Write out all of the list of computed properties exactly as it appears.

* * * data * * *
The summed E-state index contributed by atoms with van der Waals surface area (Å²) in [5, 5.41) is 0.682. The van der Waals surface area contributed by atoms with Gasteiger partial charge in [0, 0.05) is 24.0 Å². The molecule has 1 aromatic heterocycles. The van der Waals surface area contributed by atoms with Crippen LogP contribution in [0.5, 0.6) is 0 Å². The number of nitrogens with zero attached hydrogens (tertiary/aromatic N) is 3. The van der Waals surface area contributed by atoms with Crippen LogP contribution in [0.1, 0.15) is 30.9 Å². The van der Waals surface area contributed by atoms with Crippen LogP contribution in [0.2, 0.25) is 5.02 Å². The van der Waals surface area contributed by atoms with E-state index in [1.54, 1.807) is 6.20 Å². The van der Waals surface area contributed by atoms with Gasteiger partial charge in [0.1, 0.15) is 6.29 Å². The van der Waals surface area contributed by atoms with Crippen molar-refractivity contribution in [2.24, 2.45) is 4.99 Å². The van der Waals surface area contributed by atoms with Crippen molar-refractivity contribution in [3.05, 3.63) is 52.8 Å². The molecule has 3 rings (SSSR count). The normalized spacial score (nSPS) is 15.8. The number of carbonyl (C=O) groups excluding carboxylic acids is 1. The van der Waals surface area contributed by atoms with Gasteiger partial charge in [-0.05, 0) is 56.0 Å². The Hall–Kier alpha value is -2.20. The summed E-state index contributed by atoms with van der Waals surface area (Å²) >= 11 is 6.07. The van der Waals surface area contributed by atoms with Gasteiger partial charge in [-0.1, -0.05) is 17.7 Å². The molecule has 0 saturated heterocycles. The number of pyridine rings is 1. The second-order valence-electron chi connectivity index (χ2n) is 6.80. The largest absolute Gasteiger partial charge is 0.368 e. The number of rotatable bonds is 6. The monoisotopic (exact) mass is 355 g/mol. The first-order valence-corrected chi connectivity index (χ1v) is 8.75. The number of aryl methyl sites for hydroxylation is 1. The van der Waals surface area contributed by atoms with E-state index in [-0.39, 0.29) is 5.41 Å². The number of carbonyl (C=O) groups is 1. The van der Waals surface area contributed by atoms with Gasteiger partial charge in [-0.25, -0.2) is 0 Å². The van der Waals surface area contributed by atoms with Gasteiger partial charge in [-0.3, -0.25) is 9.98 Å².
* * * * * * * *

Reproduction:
The summed E-state index contributed by atoms with van der Waals surface area (Å²) in [5, 5.41) is 0.682. The van der Waals surface area contributed by atoms with Gasteiger partial charge in [0, 0.05) is 24.0 Å². The molecule has 1 aromatic heterocycles. The van der Waals surface area contributed by atoms with Crippen LogP contribution in [0.5, 0.6) is 0 Å². The number of nitrogens with zero attached hydrogens (tertiary/aromatic N) is 3. The van der Waals surface area contributed by atoms with Crippen LogP contribution in [0.1, 0.15) is 30.9 Å². The van der Waals surface area contributed by atoms with Crippen LogP contribution in [0.2, 0.25) is 5.02 Å². The van der Waals surface area contributed by atoms with E-state index in [1.54, 1.807) is 6.20 Å². The van der Waals surface area contributed by atoms with Gasteiger partial charge in [0.1, 0.15) is 6.29 Å². The van der Waals surface area contributed by atoms with Crippen molar-refractivity contribution in [2.24, 2.45) is 4.99 Å². The van der Waals surface area contributed by atoms with Crippen molar-refractivity contribution in [3.05, 3.63) is 52.8 Å². The molecule has 3 rings (SSSR count). The normalized spacial score (nSPS) is 15.8. The number of carbonyl (C=O) groups excluding carboxylic acids is 1. The van der Waals surface area contributed by atoms with Gasteiger partial charge in [-0.05, 0) is 56.0 Å². The Hall–Kier alpha value is -2.20. The summed E-state index contributed by atoms with van der Waals surface area (Å²) >= 11 is 6.07. The van der Waals surface area contributed by atoms with Gasteiger partial charge in [-0.1, -0.05) is 17.7 Å². The molecule has 0 saturated heterocycles. The number of pyridine rings is 1. The second-order valence-electron chi connectivity index (χ2n) is 6.80. The largest absolute Gasteiger partial charge is 0.368 e. The number of rotatable bonds is 6. The monoisotopic (exact) mass is 355 g/mol. The first-order valence-corrected chi connectivity index (χ1v) is 8.75. The number of aryl methyl sites for hydroxylation is 1. The van der Waals surface area contributed by atoms with E-state index in [-0.39, 0.29) is 5.41 Å². The number of carbonyl (C=O) groups is 1. The van der Waals surface area contributed by atoms with Gasteiger partial charge in [-0.25, -0.2) is 0 Å². The van der Waals surface area contributed by atoms with Gasteiger partial charge in [-0.3, -0.25) is 9.98 Å².